On an unheralded fall weekend right before Thanksgiving, a roomful of amateur hackers and Web rock stars gathered in East Cambridge for a historic convention that could dramatically reshape the way we get our music. At stake in this laptop orgy on the quiet end of Memorial Drive, appropriately held at Microsoft's New England Research & Development (NERD) Center: how you and everyone you know will discover your next favorite band, and how artists will reach audiences in an age when the media and music industries are in steep decline.
The collaborative powwow, dubbed Music Hack Day, was the first-ever such event held in the US (earlier iterations took place this year in Berlin, Amsterdam, and London). But while such recognized brands as NPR, Apple, and Yahoo! were astute enough to show up, the confab was more populated by non-household-name Web sites, from Boston's own tourfilter.com to CBS-owned last.fm, which, generally speaking, share an aesthetic that is anathema to the record industry: they want to make music — and virtually everything related to music — available to anyone, anywhere, anytime. Most radically, they want to do that all for free, and claim that such a model could benefit consumers and performers.
The complimentary public conference was as notable for those who were not in attendance as it was for those who represented. Most glaringly absent were the Big Four — Sony, Warner, EMI, and Universal — and their major-label peers. Considering how mega-imprint executives continue to defend dated hard-distribution models as their businesses implode, it's hardly a surprise to watch them miss the train. After all, tech mavens have long alleged that industry fat cats would rather toast past successes than discover how invention propels multimedia.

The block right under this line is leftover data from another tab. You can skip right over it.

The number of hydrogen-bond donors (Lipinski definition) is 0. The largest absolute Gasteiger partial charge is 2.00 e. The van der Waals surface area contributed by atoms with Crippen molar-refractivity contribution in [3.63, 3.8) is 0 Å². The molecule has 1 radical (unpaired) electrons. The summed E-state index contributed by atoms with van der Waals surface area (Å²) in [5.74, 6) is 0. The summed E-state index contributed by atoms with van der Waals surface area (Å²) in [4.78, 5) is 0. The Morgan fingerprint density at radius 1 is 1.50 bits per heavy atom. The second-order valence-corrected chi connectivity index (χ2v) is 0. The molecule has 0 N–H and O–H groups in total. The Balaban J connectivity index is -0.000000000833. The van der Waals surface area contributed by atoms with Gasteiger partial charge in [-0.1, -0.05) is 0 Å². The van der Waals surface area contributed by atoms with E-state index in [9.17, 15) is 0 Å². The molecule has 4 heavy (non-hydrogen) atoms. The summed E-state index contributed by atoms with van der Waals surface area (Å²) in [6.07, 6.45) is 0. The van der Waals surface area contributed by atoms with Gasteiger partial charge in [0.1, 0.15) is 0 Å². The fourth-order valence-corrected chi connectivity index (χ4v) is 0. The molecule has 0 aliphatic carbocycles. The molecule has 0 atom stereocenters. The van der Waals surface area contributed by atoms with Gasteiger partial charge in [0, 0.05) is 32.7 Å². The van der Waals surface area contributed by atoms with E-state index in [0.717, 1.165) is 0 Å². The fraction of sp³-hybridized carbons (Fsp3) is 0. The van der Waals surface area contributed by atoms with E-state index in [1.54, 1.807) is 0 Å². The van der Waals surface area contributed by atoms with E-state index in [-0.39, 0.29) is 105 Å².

Long before consumers, artists, or reporters noticed that established entertainment systems were growing increasingly irrelevant, developers were synthesizing music and applied science. And though many pioneer programmers are now being applauded, in the past such trailblazers were marginalized as everything from geeks to criminals. David Kusek, a vice-president of media at Berklee who was hacking complex circuit boards when his legionnaires were tweaking Speak & Spells, remembers the reaction when he used to tell people that he worked in music software: "They would say, 'What the fuck is that?' " Commencing Hack Day festivities, Kusek preached his gospel to approximately 300 attendees: "Things have changed a lot . . . it's such an open world today, and I think that's wonderful. But don't just share the code — share the money."
Leveling the playing field
The history of hostility between major labels and technology could fill hard drives. Since 2003, the recording industry has motioned lawsuits against more than 35,000 individuals — most egregiously against children and dead people — effectively cementing the image that establishment companies resist change. Efforts to address digital demands were superseded by crusades to crush such peer-to-peer services as Lime Wire and Napster. Following seven years of landmark litigation, in 2007 the latter's former parent company, Bertelsmann AG, settled with major labels and the National Music Publisher's Association for more than $300 million. (In 2008, Napster was reincarnated by Best Buy as a paid subscription service, and was a part-sponsor of Music Hack Day.)